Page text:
Billboards of Traditional Kazakhs and Christmas Trees

Today’s blog will feature some photos I’ve taken in the last month.  I don’t seem to get my camera in my purse when the HUGE tree outside of our campus is all lit up.  Sunday when I was there at work, it wasn’t all BLUE with white decorations shining brightly, last night it was all lit up.  Of course, I didn’t have my camera then. (sigh)  It took the workers about a week to put the finishing touches of bows, balls and lights up on this 45-50 foot tree while using three cherry pickers.  I just wish I had the photo showing the blue lights.  Well, the other three photos are billboards in my neighborhood that I’ve been meaning to take for some time.  One is a Kazakh dancer, another a dombra player and the third is a man who trains birds to hunt small game. All very Kazakh.  Next time I’ll show the beautifully lit Christmas tree at our university which is referred to by the locals as a “New Years” tree. Of course, they don’t celebrate Christmas here in this Muslim land.

You have to know, the Astana city streets are all “dressed to the nines,” as they say.  Lights everywhere, decorated trees everywhere, especially in the new part of the city where we live.  This area of strange architectural wonders is now known as the RED ZONE, but I call it the colorful zone! Yes we have some very important heads of state representing 55 countries who are here in Astana for a two day summit conference.  The likes of Hillary, Sarkozy, Merkel and many others will no doubt see the tree in front of our university along with all the other lights and buildings.  Astana is spectacular yet what was blowing from the west was a very cold wind chill.  I almost felt sorry for the police who are standing along all the routes about 100 feet apart making sure that nothing happens that would diminish the glory of Astana’s preparation for the summit.  All of us residents will be glad when everything is back to “normal” as we know it.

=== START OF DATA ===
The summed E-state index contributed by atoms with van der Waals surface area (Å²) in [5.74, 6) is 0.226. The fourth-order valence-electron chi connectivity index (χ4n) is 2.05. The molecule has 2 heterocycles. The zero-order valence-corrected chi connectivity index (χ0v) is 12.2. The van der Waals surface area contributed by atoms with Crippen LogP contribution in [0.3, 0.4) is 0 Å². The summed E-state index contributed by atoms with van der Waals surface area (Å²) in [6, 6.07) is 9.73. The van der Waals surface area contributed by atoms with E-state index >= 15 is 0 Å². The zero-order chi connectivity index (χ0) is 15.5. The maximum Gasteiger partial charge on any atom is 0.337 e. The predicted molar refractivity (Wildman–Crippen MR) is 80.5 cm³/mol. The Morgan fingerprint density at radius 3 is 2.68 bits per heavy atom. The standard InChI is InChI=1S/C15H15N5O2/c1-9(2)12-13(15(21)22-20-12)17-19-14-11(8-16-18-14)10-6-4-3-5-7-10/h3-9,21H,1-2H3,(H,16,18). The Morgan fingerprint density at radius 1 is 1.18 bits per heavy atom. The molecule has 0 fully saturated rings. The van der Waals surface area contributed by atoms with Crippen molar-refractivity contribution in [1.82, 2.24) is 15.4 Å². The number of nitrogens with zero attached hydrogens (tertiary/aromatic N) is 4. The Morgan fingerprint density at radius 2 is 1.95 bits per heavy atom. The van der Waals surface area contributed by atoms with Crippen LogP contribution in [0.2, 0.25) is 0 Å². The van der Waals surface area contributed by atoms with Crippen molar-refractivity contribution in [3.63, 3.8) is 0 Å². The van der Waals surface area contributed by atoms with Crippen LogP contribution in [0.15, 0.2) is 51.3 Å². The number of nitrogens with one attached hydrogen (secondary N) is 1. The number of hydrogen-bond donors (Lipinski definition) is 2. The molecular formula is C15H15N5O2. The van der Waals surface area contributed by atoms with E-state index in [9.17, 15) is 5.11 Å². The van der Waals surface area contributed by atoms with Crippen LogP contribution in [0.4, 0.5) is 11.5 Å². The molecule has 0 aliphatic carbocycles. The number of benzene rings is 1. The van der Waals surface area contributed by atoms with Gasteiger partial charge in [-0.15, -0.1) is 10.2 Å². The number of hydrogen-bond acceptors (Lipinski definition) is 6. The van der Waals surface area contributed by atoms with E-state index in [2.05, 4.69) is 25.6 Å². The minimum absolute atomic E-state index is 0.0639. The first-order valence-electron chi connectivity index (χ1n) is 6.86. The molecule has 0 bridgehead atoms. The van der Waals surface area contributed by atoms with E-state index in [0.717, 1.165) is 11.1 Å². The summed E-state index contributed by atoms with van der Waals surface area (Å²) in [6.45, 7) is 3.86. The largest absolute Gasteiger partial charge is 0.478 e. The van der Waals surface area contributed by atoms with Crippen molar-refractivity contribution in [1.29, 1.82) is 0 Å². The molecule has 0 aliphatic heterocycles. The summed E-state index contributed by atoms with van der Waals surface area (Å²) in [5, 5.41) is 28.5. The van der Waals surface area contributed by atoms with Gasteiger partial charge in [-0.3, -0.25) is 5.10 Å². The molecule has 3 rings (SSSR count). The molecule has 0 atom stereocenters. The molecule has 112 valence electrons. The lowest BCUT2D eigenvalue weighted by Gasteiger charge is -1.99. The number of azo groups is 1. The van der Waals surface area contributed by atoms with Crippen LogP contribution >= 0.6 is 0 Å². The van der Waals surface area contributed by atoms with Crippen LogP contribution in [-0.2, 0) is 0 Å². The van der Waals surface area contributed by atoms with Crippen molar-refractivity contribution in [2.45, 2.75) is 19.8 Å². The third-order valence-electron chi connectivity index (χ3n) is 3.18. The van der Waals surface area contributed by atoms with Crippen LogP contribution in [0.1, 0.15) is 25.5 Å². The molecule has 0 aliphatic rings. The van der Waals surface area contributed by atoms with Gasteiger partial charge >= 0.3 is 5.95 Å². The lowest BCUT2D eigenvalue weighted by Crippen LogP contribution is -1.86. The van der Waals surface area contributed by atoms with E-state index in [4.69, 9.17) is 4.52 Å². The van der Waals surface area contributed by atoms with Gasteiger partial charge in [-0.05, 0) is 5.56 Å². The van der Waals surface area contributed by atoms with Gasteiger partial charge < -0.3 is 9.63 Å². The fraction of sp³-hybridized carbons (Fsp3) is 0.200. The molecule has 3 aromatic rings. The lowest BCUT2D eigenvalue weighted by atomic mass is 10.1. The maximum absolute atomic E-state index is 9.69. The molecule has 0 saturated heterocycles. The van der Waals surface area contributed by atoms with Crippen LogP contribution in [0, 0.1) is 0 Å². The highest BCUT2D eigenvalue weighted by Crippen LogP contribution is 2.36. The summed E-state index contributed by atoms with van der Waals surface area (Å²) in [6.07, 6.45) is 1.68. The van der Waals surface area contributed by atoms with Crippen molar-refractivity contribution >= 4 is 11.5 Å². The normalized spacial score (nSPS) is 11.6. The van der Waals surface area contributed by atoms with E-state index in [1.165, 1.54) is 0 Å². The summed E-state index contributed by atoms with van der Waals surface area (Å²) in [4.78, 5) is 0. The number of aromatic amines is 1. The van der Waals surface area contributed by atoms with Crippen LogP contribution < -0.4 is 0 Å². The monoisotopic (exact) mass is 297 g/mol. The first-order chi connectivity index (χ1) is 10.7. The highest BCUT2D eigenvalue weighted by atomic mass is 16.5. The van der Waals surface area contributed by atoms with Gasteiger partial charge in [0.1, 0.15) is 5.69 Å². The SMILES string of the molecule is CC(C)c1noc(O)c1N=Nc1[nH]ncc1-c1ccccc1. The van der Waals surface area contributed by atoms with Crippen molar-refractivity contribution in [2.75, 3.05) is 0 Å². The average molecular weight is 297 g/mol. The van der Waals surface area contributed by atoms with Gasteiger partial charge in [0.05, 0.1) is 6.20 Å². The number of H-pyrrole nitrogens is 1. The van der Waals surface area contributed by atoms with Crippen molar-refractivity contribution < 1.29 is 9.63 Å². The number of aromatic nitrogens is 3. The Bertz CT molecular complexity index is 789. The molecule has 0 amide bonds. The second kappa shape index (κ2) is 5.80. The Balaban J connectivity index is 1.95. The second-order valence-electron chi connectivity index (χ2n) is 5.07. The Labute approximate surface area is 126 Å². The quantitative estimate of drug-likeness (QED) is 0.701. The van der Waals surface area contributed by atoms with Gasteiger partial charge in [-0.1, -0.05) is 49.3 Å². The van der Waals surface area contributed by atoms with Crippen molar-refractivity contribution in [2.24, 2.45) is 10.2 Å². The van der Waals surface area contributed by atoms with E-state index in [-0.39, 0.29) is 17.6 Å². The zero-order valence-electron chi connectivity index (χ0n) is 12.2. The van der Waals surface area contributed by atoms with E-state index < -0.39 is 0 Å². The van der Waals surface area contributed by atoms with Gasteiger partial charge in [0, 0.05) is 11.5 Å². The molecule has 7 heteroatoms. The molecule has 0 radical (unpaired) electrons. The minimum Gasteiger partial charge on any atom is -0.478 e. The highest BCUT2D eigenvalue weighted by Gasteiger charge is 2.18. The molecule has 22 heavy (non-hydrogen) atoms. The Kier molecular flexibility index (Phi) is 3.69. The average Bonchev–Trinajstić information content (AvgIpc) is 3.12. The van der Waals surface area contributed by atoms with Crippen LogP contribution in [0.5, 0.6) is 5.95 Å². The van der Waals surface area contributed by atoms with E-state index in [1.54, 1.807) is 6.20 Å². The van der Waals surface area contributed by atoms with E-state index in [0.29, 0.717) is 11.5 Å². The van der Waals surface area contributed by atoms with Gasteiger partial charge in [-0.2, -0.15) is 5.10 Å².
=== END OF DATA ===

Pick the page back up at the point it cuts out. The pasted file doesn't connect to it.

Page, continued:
Please note my little Christmas tree that Ken and I set up a week or so ago.  I love this little tree made in Poland but with Chinese twinkling lights and ornaments added with each passing year. 

2 Responses so far »

  1. 1

    OH, nice Christmas tree! I also want to decor my room to the New Year’s eve.

  2. 2

    Michael said,

    You make reference to the New Year’s tree in the same sentence as “Muslim land,” seemingly connecting to the two ideas. However, the New Year’s tree is from Soviet times. Even Russians, who are mostly Christian, celebrate with a New Year’s tree. Russians still celebrate Christmas, just a couple weeks later and without some of the traditions. Here is some wikipedia info about it http://en.wikipedia.org/wiki/New_Year_tree


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